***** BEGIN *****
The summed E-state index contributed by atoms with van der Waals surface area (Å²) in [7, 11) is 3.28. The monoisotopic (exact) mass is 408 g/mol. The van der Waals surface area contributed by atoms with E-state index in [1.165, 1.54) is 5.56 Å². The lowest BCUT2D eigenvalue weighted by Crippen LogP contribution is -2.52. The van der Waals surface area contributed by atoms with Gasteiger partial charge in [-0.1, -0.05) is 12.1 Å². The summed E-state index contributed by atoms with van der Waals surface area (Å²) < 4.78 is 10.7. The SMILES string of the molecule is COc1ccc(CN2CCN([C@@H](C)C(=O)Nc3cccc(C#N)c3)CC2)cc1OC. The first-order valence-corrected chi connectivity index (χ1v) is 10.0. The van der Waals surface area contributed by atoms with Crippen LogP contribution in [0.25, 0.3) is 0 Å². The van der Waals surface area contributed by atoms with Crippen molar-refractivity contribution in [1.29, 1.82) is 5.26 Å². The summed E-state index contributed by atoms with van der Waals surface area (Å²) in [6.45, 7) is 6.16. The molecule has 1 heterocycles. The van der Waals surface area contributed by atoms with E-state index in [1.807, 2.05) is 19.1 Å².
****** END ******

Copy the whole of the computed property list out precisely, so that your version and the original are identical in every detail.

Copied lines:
The summed E-state index contributed by atoms with van der Waals surface area (Å²) in [7, 11) is 3.28. The monoisotopic (exact) mass is 408 g/mol. The van der Waals surface area contributed by atoms with E-state index in [1.165, 1.54) is 5.56 Å². The lowest BCUT2D eigenvalue weighted by Crippen LogP contribution is -2.52. The van der Waals surface area contributed by atoms with Gasteiger partial charge in [-0.1, -0.05) is 12.1 Å². The summed E-state index contributed by atoms with van der Waals surface area (Å²) < 4.78 is 10.7. The SMILES string of the molecule is COc1ccc(CN2CCN([C@@H](C)C(=O)Nc3cccc(C#N)c3)CC2)cc1OC. The first-order valence-corrected chi connectivity index (χ1v) is 10.0. The van der Waals surface area contributed by atoms with Crippen LogP contribution in [0.25, 0.3) is 0 Å². The van der Waals surface area contributed by atoms with Crippen molar-refractivity contribution in [1.29, 1.82) is 5.26 Å². The summed E-state index contributed by atoms with van der Waals surface area (Å²) in [6.45, 7) is 6.16. The molecule has 1 heterocycles. The van der Waals surface area contributed by atoms with E-state index in [1.807, 2.05) is 19.1 Å².